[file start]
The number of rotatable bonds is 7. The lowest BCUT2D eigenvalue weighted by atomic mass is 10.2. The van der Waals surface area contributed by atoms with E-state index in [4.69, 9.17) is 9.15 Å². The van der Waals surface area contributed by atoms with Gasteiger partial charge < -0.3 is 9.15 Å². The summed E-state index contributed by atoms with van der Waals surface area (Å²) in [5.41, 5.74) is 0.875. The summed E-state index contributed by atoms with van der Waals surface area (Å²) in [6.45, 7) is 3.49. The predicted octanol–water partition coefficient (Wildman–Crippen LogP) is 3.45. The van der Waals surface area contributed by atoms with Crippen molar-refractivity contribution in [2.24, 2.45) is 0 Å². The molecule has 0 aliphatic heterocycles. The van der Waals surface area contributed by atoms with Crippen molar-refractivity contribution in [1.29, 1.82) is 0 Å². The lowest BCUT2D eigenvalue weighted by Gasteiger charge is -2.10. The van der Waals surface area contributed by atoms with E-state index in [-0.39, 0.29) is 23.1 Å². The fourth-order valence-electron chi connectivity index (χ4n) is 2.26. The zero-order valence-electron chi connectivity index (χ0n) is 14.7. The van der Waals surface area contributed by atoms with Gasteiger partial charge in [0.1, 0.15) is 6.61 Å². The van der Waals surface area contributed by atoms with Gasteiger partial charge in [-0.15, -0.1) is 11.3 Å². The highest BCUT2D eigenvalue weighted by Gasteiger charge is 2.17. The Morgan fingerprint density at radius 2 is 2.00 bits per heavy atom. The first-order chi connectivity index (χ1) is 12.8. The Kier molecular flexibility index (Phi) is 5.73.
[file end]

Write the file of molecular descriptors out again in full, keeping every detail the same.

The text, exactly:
The number of rotatable bonds is 7. The lowest BCUT2D eigenvalue weighted by atomic mass is 10.2. The van der Waals surface area contributed by atoms with E-state index in [4.69, 9.17) is 9.15 Å². The van der Waals surface area contributed by atoms with Gasteiger partial charge < -0.3 is 9.15 Å². The summed E-state index contributed by atoms with van der Waals surface area (Å²) in [5.41, 5.74) is 0.875. The summed E-state index contributed by atoms with van der Waals surface area (Å²) in [6.45, 7) is 3.49. The predicted octanol–water partition coefficient (Wildman–Crippen LogP) is 3.45. The van der Waals surface area contributed by atoms with Crippen molar-refractivity contribution in [2.24, 2.45) is 0 Å². The molecule has 0 aliphatic heterocycles. The van der Waals surface area contributed by atoms with Crippen molar-refractivity contribution in [1.29, 1.82) is 0 Å². The lowest BCUT2D eigenvalue weighted by Gasteiger charge is -2.10. The van der Waals surface area contributed by atoms with E-state index in [-0.39, 0.29) is 23.1 Å². The fourth-order valence-electron chi connectivity index (χ4n) is 2.26. The zero-order valence-electron chi connectivity index (χ0n) is 14.7. The van der Waals surface area contributed by atoms with Gasteiger partial charge in [0.1, 0.15) is 6.61 Å². The van der Waals surface area contributed by atoms with Gasteiger partial charge in [-0.15, -0.1) is 11.3 Å². The highest BCUT2D eigenvalue weighted by Gasteiger charge is 2.17. The Morgan fingerprint density at radius 2 is 2.00 bits per heavy atom. The first-order chi connectivity index (χ1) is 12.8. The Kier molecular flexibility index (Phi) is 5.73.